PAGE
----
Two years after the start of the COVID-19 pandemic, NSW has reached new lows as we hit a record 39,000 newly reported cases of COVID-19 in a 24-hour period, while shortages of RATs and price gouging run rampant, businesses are closed and supermarket supply chains are disrupted due to workers getting sick, and the streets of Australia’s most populous city are nearly deserted.
It wasn’t supposed to be this way. We were told that re-opening and relaxing COVID-19 restrictions fully just before Christmas was a safe thing to do. It seemed obvious even then that the result would be a massive surge in cases, but we were reassured that a combination of vaccines and ‘personal responsibility’ would keep the pandemic in check. ‘Living with COVID’, they called it.
Most people I know, including me, tentatively went along with this idea. After nearly two years of the ‘new normal’ we were ready for a bit of the old freedom — no more QR code check-ins, wearing masks indoors, intermittent lockdowns, or staying 1.5 metres apart from everyone at all times forever. Premier Dominic Perrottet invited us all to believe that this could work. Even despite my reservations about the reasons and timing of restrictions being lifted, I wanted to believe that things wouldn’t be that bad.
But ah… they’re pretty bad.
This is likely to go down in history as one of those times when the hubris of a powerful person led to some dramatically bad outcomes for thousands of people. Of course, there’s more to it than that. After 18 months of solid, evidence-based pandemic management, Australia looked like the gold standard internationally. But when Delta arrived in NSW in June 2021, then Liberal Premier Gladys Berejiklian’s reluctance to wear the political and economic costs of locking down early and hard, allowed the new, more virulent strain to take hold in Sydney.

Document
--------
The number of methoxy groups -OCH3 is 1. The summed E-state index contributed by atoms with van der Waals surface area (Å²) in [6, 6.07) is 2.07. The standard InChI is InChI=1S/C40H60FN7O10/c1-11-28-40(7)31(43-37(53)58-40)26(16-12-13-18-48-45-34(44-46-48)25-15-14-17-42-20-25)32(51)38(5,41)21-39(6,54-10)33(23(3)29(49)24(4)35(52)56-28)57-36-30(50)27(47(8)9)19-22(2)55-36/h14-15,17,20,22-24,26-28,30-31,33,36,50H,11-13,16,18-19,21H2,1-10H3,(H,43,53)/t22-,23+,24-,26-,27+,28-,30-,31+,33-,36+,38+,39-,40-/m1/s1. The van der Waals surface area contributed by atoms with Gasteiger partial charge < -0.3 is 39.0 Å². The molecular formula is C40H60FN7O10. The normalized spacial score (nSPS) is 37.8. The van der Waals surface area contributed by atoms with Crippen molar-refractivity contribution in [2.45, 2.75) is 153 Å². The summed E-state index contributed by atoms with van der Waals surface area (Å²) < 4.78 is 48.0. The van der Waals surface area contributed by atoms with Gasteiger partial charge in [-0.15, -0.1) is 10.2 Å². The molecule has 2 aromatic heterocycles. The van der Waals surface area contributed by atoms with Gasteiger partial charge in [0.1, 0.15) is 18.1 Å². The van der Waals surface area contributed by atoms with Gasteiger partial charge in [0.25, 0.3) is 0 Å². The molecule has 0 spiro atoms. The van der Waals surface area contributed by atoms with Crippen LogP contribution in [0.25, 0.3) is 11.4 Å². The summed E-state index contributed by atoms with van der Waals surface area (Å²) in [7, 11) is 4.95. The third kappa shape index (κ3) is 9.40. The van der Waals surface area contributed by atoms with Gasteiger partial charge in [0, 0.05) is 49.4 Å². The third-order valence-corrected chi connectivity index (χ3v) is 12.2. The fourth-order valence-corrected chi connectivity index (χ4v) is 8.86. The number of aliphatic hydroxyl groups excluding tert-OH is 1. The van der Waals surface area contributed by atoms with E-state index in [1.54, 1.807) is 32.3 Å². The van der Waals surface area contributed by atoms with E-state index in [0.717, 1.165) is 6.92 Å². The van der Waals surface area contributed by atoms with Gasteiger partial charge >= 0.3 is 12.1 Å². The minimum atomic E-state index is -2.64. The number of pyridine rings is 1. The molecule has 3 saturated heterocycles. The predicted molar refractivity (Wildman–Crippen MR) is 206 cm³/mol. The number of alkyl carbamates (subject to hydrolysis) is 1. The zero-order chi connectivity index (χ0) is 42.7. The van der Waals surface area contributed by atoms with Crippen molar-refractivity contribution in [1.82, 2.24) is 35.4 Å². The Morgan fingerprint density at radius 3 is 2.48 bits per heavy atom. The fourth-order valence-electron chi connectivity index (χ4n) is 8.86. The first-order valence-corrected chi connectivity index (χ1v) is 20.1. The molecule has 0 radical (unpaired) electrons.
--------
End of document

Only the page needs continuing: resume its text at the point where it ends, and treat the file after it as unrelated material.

As it turned out, compared to the original COVID-19, the Delta variant was extremely difficult to eradicate completely. Instead, after months of punishing lockdowns, the idea of ‘living with COVID’ began to seem more appealing, especially as vaccination rates began to climb. Certainly, lifting of the most stringent lockdown conditions such as stay at home orders and 5km radiuses was very welcome. But when the government suddenly removed QR code check-ins, indoor density limits and vaccine and mask mandates, things didn’t quite feel right. Not only was not everyone vaccinated, but the vaccinated were still…